Instead of darting from one patient to another, unsure of whose conditions are stable and who might be teetering on the brink, a doctor caring for several dozen women in labor at a hospital can get a real-time view of who needs medical attention.
"Once the alert comes, the patient should be able to get treatment within one hour,” says Kuppuswami. "That is the target."
At the Thanthai Periyar Government Headquarters Hospital, where the WONDER Project is in full swing, a patient was recovering in the postpartum unit two days after she suffered a stillbirth. Her biometric device registered a high blood pressure reading, which triggered the red alert and sounded an alarm from the HP monitors. Doctors leapt into action, treating her with hypertensives to bring down her blood pressure.
At another Indian hospital, a woman checked in two days before her scheduled delivery date. On the morning of her second day there, she developed pre-eclampsia, and the alert system quickly notified the doctors. She was given medications and told to rest, but her blood pressure remained high. Doctors got the alert again and gave her an injection of magnesium sulphate. They determined a natural birth would be too risky, so she was taken to an operating room for a caesarean section. Today, both mother and daughter are healthy.
"Normally, they don’t check blood pressure on a routine basis, because there are so many patients,” says Kuppuswami. “The only reason we picked this up was because of the routine monitoring of blood pressure.” Kuppuswami adds that if the problem had gone undetected, the patient could have experienced a serious complication like cardiac arrest or eclampsia, which can cause life-threatening seizures.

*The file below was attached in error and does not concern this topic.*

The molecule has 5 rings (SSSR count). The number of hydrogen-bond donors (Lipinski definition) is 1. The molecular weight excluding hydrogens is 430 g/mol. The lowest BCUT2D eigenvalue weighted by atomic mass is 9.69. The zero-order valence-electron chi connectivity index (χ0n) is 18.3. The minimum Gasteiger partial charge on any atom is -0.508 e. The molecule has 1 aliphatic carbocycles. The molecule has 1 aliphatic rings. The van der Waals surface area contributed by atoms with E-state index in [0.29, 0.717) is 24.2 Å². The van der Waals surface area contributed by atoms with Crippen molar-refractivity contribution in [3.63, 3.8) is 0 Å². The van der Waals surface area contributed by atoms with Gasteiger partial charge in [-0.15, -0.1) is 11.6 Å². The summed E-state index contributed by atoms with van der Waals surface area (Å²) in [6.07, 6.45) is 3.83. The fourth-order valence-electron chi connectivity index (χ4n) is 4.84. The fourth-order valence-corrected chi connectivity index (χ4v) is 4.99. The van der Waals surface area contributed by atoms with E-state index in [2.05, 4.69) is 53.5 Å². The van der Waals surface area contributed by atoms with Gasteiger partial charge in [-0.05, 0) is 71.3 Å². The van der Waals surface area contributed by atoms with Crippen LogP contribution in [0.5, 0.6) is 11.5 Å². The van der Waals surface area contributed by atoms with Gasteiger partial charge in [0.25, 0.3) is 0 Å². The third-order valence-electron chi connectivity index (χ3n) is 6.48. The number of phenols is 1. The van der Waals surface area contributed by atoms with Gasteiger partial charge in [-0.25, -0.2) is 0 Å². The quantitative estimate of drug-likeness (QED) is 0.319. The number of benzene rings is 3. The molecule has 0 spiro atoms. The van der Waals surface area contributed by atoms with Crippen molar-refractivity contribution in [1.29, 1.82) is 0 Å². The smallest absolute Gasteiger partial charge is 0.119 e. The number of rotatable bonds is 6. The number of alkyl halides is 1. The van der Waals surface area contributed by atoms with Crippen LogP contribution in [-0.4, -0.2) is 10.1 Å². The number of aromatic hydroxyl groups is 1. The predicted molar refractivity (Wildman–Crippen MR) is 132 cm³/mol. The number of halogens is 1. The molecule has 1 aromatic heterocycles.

Along with individual success stories like these, the WONDER Project is showing promising results on a broader scale. Kuppuswami says there’s been a significant decrease in transfers from the three participating general hospitals to medical college hospitals, where patients experiencing complications are sent for more sophisticated treatment. She says this suggests a reduction in the overall number of complications, possibly thanks to the alert system.
But what about the women in far-flung places who can’t even make it to the hospital? Hours of travel along bumpy, unpaved roads may be their only connection to a proper health facility, and they can’t afford to waste that time when an emergency strikes.
To address these challenges, the WONDER team has expanded the project to several primary health care centers in rural locations in India. To raise awareness, they’ve produced and distributed educational videos about pregnancy- and childbirth- related complications.
“All of these recordings will be done in local languages and in simple terms, without using medical terminology,” Kuppuswami says. “Patients will understand the seriousness of problems such as anemia and sepsis, pre-eclampsia and eclampsia, and the warning signs.”
In addition, health care workers meet patients in their villages to collect data on their vital signs and alert women who need medical care before their situation becomes urgent. Meanwhile, the information is stored on HP tablets, and workers upload it to a server once a network connection is available, creating an electronic record for future reference.
This is the first step toward Kuppuswami’s vision of establishing electronic birthing centers around the world. She envisions hospital labor wards that are connected to primary health centers in remote areas — similar to electronic intensive care units, which use telecommunications technology to diagnose and treat patients remotely.
Obstetricians at the hospitals would receive WONDER EHR data from patients within eight seconds thanks to the cloud-based system. They would then provide medical guidance to care workers out in the field, even arranging to airlift patients if necessary.
“I want to take this global,” says Kuppuswami. “The electronic birthing center could be anywhere.”